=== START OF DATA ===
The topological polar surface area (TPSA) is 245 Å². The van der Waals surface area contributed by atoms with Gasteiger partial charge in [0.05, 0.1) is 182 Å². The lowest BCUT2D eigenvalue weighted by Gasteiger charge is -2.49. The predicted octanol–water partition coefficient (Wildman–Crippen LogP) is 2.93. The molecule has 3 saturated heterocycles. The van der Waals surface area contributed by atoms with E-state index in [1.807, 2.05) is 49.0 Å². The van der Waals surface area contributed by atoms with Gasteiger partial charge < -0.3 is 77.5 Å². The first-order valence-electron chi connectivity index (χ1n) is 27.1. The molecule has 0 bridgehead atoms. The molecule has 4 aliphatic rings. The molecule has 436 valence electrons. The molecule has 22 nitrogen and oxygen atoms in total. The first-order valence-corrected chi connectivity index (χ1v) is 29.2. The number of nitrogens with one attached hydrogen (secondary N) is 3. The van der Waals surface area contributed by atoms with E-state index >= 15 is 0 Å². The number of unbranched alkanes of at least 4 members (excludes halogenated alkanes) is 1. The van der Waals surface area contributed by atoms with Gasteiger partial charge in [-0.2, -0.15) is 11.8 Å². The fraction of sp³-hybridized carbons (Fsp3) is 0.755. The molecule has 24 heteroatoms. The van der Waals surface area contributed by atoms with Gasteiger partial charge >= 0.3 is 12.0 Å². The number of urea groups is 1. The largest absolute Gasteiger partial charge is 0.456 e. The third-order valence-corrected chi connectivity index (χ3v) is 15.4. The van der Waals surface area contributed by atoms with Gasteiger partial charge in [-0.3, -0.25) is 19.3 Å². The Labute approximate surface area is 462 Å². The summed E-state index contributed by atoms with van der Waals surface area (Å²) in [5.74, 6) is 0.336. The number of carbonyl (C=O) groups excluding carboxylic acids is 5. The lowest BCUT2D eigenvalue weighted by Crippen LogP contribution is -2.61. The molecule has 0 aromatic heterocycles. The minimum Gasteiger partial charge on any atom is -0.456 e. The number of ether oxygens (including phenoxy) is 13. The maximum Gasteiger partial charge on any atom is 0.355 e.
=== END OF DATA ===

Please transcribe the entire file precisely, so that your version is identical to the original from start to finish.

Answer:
The topological polar surface area (TPSA) is 245 Å². The van der Waals surface area contributed by atoms with Gasteiger partial charge in [0.05, 0.1) is 182 Å². The lowest BCUT2D eigenvalue weighted by Gasteiger charge is -2.49. The predicted octanol–water partition coefficient (Wildman–Crippen LogP) is 2.93. The molecule has 3 saturated heterocycles. The van der Waals surface area contributed by atoms with E-state index in [1.807, 2.05) is 49.0 Å². The van der Waals surface area contributed by atoms with Gasteiger partial charge < -0.3 is 77.5 Å². The first-order valence-electron chi connectivity index (χ1n) is 27.1. The molecule has 0 bridgehead atoms. The molecule has 4 aliphatic rings. The molecule has 436 valence electrons. The molecule has 22 nitrogen and oxygen atoms in total. The first-order valence-corrected chi connectivity index (χ1v) is 29.2. The number of nitrogens with one attached hydrogen (secondary N) is 3. The van der Waals surface area contributed by atoms with E-state index >= 15 is 0 Å². The number of unbranched alkanes of at least 4 members (excludes halogenated alkanes) is 1. The van der Waals surface area contributed by atoms with Gasteiger partial charge in [-0.2, -0.15) is 11.8 Å². The fraction of sp³-hybridized carbons (Fsp3) is 0.755. The molecule has 24 heteroatoms. The van der Waals surface area contributed by atoms with Gasteiger partial charge >= 0.3 is 12.0 Å². The number of urea groups is 1. The largest absolute Gasteiger partial charge is 0.456 e. The third-order valence-corrected chi connectivity index (χ3v) is 15.4. The van der Waals surface area contributed by atoms with Gasteiger partial charge in [-0.3, -0.25) is 19.3 Å². The Labute approximate surface area is 462 Å². The summed E-state index contributed by atoms with van der Waals surface area (Å²) in [5.74, 6) is 0.336. The number of carbonyl (C=O) groups excluding carboxylic acids is 5. The lowest BCUT2D eigenvalue weighted by Crippen LogP contribution is -2.61. The molecule has 0 aromatic heterocycles. The minimum Gasteiger partial charge on any atom is -0.456 e. The number of ether oxygens (including phenoxy) is 13. The maximum Gasteiger partial charge on any atom is 0.355 e.